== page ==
Brown, Nehamas chosen for new Mellon awards

Princeton NJ -- Two Princeton professors are among the first five recipients of the Andrew Mellon Foundation's new Distinguished Achievement Awards for scholars in the humanities.

They are Peter Brown, the Philip and Beulah Rollins Professor of History, and Alexander Nehamas, the Edmund Carpenter II Class of 1943 Professor in the Humanities and professor of philosophy and comparative literature.

The three-year awards, worth up to $1.5 million each, will provide the recipients and their institutions with opportunities to deepen and extend humanistic research. They are intended to benefit not only the individual scholars, but also their institutions and scholarship more broadly. The funds, which will be granted to and overseen by the institutions with which the recipients are affiliated, will underwrite salaries, research assistance and expenses, and support for colleagues engaged in collaboration with the awardees. They will be structured to meet the recipients' individual scholarly needs.

The Distinguished Achievement Awards have two objectives: to enable notable scholars in the humanities to pursue their work under especially favorable conditions; and to underscore the decisive contributions the humanities make to the nation's intellectual life. The awards are intended for those who have made major contributions to their own disciplines, whose influence may well have extended more broadly to other fields and whose current work promises to make significant new advances through both teaching and research.

"The Andrew Mellon Foundation has, from its inception, been dedicated to enabling first-rate scholars and institutions to cultivate and to advance humanistic learning and understanding," said Hanna Gray, the foundation's chair. "These new awards are made in recognition of individuals who have excelled in that mission and whose work and influence continue to enrich the broader community of humanistic studies."

Peter Brown


Beginning with his broadly influential biography of St. Augustine, Brown has demonstrated a wide range of talent. He is credited with having created the study of late antiquity, that crucial historical period in which paganism yielded to Christianity, and with opening up other new fields of inquiry.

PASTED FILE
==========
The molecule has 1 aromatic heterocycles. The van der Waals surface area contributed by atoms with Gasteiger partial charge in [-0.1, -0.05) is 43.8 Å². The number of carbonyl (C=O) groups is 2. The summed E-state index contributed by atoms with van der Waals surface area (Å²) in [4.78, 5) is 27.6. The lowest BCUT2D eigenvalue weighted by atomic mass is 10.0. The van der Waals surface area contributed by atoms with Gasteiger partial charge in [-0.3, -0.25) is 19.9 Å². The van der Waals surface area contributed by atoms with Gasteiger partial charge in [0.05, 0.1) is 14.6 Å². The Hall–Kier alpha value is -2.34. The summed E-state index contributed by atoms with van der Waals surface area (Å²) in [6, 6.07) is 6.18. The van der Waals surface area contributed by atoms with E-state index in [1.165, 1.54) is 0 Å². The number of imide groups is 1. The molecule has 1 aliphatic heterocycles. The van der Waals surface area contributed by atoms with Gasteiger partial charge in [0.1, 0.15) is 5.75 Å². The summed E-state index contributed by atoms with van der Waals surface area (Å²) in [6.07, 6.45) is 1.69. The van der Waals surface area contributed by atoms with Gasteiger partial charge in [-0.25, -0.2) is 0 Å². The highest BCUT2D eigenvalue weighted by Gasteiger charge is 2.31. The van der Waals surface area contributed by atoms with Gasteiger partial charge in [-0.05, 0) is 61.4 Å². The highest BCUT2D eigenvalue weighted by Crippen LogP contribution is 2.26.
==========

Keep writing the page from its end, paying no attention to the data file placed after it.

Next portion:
His own studies have been very diverse, covering such subjects as the cult of saints, conceptions of the body, sexuality, rhetoric and power, and the rise of Christendom. In the process, his writings have illuminated distinctive features of late antiquity, while shaping the studies of successive generations of classical and medieval scholars. Brown has been at Princeton since 1983.

"I'm deeply honored by the award," said Brown, who is currently studying issues of poverty, wealth and care of the poor in early Christianity and in the last centuries of the Roman Empire. "I know how generous and how very thoughtful the Mellon Foundation is."

Alexander Nehamas

Nehamas has made major contributions in classics and ancient philosophy, especially in the study of Plato. He also has written on Nietzsche and Foucault, as well as on "modern anxieties" and the aesthetics of popular culture.


By placing interpretation at the center of his work, he has sustained philosophy as a discipline that is once again relevant to other fields such as art history, literary criticism and religious studies. He has been at Princeton since 1990, and has served as chair of the Council of the Humanities since 1994.

"The Mellon Award is extraordinary because it recognizes the importance of the humanities in a manner unprece-dented in American intellectual life," Nehamas said. "It is also extraordinary because of the opportunities it provides: to consider the general direction of my thinking, to follow paths I have not taken before -- sometimes in the company of others who may share my interests -- and to reconsider my teaching and the ways in which my work can affect a broader public."

The other award winners are: Stephen Greenblatt, professor of the humanities at Harvard University; Sabine MacCormack, professor of history and classical studies at the University of Michigan; and Robert Pippin, professor of philosophy at the University of Chicago.


November 19, 2001
Vol. 91, No. 10
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